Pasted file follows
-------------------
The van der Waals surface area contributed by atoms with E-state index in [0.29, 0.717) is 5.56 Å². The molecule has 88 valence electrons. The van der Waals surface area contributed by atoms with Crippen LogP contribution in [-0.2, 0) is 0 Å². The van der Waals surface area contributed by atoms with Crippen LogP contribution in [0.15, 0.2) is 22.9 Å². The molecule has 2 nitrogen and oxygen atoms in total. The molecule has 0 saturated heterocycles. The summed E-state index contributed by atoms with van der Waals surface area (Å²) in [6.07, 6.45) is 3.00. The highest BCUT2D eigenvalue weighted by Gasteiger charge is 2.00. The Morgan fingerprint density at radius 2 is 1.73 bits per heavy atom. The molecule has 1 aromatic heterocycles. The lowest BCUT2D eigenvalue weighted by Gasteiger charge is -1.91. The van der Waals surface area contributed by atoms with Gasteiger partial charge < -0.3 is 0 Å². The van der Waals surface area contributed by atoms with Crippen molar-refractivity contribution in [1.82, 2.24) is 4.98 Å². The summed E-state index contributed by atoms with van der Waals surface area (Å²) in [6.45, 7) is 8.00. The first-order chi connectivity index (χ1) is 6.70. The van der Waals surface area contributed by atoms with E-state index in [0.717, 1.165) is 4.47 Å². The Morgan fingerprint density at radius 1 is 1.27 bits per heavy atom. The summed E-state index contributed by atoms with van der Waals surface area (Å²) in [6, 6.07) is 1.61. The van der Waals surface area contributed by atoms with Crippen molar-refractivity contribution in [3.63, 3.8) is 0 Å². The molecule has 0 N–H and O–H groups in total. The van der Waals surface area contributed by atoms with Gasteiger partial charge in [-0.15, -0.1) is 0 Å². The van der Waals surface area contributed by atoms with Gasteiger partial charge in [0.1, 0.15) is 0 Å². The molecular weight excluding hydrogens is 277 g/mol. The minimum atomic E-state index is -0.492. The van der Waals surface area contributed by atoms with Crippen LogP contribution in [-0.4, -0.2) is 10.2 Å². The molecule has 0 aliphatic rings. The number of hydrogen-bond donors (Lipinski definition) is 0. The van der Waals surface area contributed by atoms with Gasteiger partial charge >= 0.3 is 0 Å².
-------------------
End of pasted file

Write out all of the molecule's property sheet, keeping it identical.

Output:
The van der Waals surface area contributed by atoms with E-state index in [0.29, 0.717) is 5.56 Å². The molecule has 88 valence electrons. The van der Waals surface area contributed by atoms with Crippen LogP contribution in [-0.2, 0) is 0 Å². The van der Waals surface area contributed by atoms with Crippen LogP contribution in [0.15, 0.2) is 22.9 Å². The molecule has 2 nitrogen and oxygen atoms in total. The molecule has 0 saturated heterocycles. The summed E-state index contributed by atoms with van der Waals surface area (Å²) in [6.07, 6.45) is 3.00. The highest BCUT2D eigenvalue weighted by Gasteiger charge is 2.00. The Morgan fingerprint density at radius 2 is 1.73 bits per heavy atom. The molecule has 1 aromatic heterocycles. The lowest BCUT2D eigenvalue weighted by Gasteiger charge is -1.91. The van der Waals surface area contributed by atoms with Gasteiger partial charge < -0.3 is 0 Å². The van der Waals surface area contributed by atoms with Crippen molar-refractivity contribution in [1.82, 2.24) is 4.98 Å². The summed E-state index contributed by atoms with van der Waals surface area (Å²) in [6.45, 7) is 8.00. The first-order chi connectivity index (χ1) is 6.70. The van der Waals surface area contributed by atoms with E-state index in [0.717, 1.165) is 4.47 Å². The Morgan fingerprint density at radius 1 is 1.27 bits per heavy atom. The summed E-state index contributed by atoms with van der Waals surface area (Å²) in [6, 6.07) is 1.61. The van der Waals surface area contributed by atoms with Crippen molar-refractivity contribution in [3.63, 3.8) is 0 Å². The molecule has 0 N–H and O–H groups in total. The van der Waals surface area contributed by atoms with Gasteiger partial charge in [-0.15, -0.1) is 0 Å². The van der Waals surface area contributed by atoms with Gasteiger partial charge in [0.1, 0.15) is 0 Å². The molecular weight excluding hydrogens is 277 g/mol. The minimum atomic E-state index is -0.492. The van der Waals surface area contributed by atoms with Crippen LogP contribution in [-0.4, -0.2) is 10.2 Å². The molecule has 0 aliphatic rings. The number of hydrogen-bond donors (Lipinski definition) is 0. The van der Waals surface area contributed by atoms with Gasteiger partial charge >= 0.3 is 0 Å².